Sleep Fictions: A Digital Companion

I.XIII.4 Mirth

Lily articulates the ways in which electric lighting and shabby surroundings prevent her from attaining restful sleep. Lying alone in the darkness seems terrifying to her, but “if she left the light burning the dreary details of the room would brand themselves forever on her brain." Photographic metaphor renders Lily’s mind a film roll* upon which the image of dinginess is forcibly printed. In one way, Lily identifies herself as an embodiment of such shabbiness but, in another, she seems to see herself as she saw her father—a laborer to the household. It was one thing for Lily to provide labor in the form of social services for Judy Trenor and Bertha Dorset—for this meant that she could carry on a life of luxury, however, being a servant amongst dinginess is a lowliness to which Lily cannot succumb (per her mother's last words).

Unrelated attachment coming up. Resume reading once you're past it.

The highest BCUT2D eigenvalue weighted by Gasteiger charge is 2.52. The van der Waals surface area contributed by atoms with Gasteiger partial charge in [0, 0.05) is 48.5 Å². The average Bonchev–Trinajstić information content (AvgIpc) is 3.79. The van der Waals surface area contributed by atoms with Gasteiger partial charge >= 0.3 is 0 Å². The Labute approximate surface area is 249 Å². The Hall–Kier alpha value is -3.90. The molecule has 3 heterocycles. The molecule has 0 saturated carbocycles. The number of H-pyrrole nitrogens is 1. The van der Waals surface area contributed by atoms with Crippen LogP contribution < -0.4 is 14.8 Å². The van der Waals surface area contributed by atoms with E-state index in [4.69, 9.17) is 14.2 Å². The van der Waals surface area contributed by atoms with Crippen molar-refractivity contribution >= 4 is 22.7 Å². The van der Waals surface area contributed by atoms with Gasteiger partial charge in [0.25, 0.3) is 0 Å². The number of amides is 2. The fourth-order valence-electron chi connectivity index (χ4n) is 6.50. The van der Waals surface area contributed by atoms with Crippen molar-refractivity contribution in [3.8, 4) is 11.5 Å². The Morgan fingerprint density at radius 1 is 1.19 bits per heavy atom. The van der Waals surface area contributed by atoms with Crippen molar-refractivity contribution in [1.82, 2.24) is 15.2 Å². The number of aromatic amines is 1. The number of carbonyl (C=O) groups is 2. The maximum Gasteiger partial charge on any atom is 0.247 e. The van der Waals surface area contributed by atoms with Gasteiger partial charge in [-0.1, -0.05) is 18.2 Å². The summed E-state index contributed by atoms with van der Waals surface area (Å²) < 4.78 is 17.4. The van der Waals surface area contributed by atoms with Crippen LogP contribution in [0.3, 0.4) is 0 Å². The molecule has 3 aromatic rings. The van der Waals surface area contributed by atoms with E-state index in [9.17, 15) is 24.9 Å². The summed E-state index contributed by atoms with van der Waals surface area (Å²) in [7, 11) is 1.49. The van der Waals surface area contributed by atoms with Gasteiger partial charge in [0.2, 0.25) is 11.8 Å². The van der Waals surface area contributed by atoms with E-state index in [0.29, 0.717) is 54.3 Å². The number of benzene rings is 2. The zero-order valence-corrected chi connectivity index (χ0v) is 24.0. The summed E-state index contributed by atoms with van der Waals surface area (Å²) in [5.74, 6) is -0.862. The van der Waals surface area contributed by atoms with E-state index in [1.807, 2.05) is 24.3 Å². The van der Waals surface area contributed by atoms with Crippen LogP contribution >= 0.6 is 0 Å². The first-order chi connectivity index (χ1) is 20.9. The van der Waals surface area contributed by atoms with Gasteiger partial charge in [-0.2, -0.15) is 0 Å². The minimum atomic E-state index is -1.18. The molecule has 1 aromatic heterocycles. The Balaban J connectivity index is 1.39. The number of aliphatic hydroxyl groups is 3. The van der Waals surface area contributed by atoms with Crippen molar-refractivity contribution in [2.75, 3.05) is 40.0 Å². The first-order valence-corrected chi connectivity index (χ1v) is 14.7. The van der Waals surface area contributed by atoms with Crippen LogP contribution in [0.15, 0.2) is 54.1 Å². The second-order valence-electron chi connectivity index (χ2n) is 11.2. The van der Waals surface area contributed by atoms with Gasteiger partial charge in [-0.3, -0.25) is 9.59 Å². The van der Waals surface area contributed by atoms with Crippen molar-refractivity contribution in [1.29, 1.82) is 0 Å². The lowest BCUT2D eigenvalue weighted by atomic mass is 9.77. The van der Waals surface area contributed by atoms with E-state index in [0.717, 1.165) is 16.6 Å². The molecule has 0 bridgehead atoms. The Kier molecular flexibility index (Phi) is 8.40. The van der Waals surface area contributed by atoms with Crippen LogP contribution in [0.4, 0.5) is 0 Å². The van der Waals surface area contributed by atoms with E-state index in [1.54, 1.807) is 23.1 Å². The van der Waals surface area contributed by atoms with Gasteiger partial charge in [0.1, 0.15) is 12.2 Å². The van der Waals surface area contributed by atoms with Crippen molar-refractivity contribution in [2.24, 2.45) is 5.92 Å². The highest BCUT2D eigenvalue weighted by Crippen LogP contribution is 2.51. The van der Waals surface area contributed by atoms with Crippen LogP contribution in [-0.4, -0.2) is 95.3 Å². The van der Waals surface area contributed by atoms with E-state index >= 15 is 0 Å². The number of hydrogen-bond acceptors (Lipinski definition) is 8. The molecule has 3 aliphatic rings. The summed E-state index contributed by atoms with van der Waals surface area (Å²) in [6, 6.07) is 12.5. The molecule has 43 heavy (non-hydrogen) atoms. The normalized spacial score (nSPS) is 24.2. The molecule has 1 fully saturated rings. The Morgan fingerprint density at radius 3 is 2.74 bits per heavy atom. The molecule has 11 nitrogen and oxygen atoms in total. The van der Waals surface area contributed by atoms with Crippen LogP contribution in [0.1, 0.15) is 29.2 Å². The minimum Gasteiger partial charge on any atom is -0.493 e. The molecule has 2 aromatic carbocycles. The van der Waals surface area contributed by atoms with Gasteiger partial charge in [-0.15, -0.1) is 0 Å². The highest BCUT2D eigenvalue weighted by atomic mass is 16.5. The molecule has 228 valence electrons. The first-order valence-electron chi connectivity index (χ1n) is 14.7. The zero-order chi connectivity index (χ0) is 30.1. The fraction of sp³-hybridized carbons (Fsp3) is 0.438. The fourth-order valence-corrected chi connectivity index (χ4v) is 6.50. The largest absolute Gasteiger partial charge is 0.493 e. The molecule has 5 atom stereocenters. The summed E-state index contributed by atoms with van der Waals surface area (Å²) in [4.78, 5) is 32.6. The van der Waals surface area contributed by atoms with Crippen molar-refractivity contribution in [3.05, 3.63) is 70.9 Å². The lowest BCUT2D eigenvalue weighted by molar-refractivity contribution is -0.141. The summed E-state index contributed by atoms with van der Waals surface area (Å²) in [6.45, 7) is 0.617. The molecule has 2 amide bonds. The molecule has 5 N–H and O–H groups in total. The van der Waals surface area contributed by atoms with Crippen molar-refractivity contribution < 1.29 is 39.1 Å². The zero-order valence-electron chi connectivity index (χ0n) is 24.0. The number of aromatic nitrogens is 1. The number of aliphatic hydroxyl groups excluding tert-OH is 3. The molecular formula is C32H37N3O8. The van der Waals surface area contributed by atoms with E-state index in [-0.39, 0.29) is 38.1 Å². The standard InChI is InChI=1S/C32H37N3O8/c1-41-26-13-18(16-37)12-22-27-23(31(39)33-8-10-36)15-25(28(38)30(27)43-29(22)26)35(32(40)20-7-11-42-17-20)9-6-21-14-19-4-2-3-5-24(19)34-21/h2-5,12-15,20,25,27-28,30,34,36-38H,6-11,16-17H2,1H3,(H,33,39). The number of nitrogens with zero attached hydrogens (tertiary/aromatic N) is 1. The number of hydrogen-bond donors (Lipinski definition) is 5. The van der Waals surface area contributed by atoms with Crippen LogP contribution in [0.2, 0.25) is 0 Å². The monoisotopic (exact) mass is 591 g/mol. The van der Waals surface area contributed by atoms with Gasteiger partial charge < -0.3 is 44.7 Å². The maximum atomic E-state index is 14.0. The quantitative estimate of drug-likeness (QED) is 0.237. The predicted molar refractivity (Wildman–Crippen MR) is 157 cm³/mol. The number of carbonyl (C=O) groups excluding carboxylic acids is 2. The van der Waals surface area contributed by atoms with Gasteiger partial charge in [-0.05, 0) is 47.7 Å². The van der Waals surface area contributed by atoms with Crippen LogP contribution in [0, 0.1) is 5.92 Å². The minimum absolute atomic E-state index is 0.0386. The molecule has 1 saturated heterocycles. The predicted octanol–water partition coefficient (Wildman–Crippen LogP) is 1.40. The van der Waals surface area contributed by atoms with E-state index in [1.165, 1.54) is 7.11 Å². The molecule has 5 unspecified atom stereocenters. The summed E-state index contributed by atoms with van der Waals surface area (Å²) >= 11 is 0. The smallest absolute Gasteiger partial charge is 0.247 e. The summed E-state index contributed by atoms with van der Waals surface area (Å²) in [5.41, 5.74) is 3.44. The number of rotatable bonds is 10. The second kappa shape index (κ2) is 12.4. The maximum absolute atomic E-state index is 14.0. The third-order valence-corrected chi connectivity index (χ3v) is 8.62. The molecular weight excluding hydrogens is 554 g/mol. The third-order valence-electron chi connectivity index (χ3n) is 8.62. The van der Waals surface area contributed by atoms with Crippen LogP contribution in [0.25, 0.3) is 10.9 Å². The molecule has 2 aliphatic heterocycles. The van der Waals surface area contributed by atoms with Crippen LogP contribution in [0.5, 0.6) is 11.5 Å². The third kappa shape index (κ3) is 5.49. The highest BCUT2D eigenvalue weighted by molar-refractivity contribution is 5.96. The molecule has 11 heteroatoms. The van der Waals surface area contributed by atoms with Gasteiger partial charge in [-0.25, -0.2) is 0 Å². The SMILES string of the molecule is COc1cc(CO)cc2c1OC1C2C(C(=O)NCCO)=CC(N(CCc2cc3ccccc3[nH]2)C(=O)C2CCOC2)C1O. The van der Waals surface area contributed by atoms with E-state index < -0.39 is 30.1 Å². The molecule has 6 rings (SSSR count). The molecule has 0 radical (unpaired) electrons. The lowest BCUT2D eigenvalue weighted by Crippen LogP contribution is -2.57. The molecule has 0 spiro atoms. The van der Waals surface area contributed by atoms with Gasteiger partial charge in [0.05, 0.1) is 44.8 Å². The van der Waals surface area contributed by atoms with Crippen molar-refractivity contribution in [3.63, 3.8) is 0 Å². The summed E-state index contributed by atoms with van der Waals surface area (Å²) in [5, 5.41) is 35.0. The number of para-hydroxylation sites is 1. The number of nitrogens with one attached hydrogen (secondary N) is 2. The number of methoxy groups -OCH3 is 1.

*In 1900, Kodak release the Brownie--a snapshot camera available to the masses. During the time Wharton was writing, household photography was the new standard. 

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